• 1/4 large onion, choppped
  • 1 clove garlic, minced
  • red pepper flakes, to taste
  • 1/4 C chicken stock
  • 1 C crushed tomatoes with basil
  • 1 tsp sugar
  • 1 tbsp fresh parsley

Steps:

  1. Season fish with salt and pepper. Squeeze with lemon and set aside.
  2. In a large skillet over medium high heat saute onion in olive oil for 4 minutes, season with salt. Add garlic and red pepper flakes, saute for 30 seconds. Add chicken stock and tomatoes to the onions. Bring to a boil, reduce to simmer. Stir in sugar and parsley. Put fish in the sauce and cook on low heat for 10 minutes, or until fish is cooked. (Cooking time will vary depending on how thick your filets are.)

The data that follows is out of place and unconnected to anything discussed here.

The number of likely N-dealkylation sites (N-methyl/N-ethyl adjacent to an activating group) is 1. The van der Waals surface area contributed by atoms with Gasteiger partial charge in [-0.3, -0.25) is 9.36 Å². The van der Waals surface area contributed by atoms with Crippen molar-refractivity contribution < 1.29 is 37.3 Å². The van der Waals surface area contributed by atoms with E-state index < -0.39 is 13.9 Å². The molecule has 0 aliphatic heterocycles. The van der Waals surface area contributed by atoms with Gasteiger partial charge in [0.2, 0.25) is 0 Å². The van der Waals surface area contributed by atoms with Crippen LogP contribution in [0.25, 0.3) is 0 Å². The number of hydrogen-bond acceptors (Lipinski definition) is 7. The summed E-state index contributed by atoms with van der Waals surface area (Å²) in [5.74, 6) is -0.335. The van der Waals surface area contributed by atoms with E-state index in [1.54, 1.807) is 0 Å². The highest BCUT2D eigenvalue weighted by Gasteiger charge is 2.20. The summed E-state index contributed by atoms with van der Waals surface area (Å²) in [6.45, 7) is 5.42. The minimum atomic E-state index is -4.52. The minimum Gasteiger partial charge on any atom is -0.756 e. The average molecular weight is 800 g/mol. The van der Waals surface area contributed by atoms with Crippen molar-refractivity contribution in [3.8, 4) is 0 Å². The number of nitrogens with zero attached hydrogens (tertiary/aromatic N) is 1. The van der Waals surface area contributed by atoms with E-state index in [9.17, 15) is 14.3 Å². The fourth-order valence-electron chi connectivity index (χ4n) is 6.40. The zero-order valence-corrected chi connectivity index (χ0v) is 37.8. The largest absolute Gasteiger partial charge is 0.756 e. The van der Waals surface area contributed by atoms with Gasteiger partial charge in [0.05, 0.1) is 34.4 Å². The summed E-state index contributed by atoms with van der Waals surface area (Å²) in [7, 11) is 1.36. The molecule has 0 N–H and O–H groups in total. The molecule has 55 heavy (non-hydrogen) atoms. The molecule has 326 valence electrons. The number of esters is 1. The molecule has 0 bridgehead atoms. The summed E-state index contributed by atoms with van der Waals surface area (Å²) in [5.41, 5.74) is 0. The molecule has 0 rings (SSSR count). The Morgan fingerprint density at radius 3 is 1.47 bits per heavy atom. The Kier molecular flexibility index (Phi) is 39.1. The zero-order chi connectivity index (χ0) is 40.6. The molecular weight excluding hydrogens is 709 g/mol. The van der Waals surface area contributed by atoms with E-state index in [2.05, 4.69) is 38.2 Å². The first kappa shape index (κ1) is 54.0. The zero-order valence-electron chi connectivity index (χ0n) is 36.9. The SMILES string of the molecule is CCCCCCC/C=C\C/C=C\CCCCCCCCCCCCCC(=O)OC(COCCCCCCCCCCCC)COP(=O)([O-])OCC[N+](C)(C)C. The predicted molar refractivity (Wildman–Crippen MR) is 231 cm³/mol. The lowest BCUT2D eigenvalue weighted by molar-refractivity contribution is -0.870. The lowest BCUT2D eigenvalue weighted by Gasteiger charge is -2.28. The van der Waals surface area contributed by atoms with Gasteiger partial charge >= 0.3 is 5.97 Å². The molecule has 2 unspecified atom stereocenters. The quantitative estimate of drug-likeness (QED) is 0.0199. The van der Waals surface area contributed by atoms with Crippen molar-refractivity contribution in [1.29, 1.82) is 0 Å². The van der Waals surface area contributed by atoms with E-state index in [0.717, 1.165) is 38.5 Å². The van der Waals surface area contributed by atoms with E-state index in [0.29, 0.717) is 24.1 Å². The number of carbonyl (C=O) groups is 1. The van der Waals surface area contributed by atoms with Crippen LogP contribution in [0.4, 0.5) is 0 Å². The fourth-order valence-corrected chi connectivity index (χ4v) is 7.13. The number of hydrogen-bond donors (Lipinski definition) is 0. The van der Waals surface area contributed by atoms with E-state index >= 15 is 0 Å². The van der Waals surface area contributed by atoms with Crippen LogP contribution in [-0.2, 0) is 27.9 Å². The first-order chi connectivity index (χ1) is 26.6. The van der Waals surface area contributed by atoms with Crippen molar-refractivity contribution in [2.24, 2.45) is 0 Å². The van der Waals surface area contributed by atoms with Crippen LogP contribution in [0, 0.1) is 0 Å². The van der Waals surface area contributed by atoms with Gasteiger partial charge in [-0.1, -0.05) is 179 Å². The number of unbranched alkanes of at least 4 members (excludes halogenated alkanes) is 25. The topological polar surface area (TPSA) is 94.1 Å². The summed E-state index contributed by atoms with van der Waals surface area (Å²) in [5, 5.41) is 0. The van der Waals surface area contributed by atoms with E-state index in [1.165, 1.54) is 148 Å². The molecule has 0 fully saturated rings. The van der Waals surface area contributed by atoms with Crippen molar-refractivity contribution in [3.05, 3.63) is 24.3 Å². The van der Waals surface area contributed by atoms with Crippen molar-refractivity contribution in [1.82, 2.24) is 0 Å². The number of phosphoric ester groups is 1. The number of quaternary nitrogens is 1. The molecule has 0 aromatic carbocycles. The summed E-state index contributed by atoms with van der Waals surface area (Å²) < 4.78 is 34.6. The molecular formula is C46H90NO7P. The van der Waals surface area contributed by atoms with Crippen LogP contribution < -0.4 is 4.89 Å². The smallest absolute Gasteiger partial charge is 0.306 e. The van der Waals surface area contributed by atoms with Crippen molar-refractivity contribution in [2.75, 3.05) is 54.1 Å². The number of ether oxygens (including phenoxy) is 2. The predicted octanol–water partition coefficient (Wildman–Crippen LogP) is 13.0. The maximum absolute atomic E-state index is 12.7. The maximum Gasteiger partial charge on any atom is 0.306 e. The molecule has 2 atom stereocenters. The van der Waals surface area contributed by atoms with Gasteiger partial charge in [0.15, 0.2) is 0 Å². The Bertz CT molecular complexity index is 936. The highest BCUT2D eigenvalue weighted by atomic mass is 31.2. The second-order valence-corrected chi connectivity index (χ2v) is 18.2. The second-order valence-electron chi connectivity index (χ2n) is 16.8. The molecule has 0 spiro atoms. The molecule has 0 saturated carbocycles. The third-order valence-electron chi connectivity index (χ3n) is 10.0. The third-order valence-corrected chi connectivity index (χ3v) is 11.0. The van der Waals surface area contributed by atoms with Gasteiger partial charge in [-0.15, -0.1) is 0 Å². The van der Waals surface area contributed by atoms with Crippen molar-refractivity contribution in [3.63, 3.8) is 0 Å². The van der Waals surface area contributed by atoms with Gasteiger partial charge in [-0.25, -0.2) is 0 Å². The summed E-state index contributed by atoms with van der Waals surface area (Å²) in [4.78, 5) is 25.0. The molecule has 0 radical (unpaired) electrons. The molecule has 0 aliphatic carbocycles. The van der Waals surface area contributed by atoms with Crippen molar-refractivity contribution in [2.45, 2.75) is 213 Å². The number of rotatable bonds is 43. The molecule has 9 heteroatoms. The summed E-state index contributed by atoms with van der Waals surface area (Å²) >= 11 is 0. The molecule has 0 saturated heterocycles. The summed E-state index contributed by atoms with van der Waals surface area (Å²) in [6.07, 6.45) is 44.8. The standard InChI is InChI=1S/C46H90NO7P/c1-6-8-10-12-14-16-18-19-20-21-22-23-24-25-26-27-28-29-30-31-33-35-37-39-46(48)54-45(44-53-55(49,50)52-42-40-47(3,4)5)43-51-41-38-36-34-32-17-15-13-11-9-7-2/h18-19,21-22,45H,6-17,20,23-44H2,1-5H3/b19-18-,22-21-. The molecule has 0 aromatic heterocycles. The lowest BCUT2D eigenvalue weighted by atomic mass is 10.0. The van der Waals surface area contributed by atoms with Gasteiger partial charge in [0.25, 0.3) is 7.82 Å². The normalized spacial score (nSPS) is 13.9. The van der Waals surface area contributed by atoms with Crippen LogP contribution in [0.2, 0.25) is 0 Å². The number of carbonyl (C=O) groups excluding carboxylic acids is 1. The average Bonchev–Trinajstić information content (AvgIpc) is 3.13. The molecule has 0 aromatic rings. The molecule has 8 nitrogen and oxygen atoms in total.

*This recipe is modified from Eating the Bible by Rena Rossner* (Rena served her fish atop a bed of rice. I opted for a side of potatoes because I had a bag sitting on my counter.)

Arrabbiata Tilapia

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Eating the Bible: Clouds of Obscurity

In Exodus chapter 20 God appears to Moses and the Israelites from within/behind a cloud. This begs the question of why God didn’t simply reveal himself.

I remember one morning in Sunday School when I was younger being asked, “What do you think God looks like?” There were the expected pictures drawn of a man with a long beard or drawings resembling the pictures of Jesus popular in the U.S. One boy drew a picture of a cloud and I drew Light (or at least attempted to).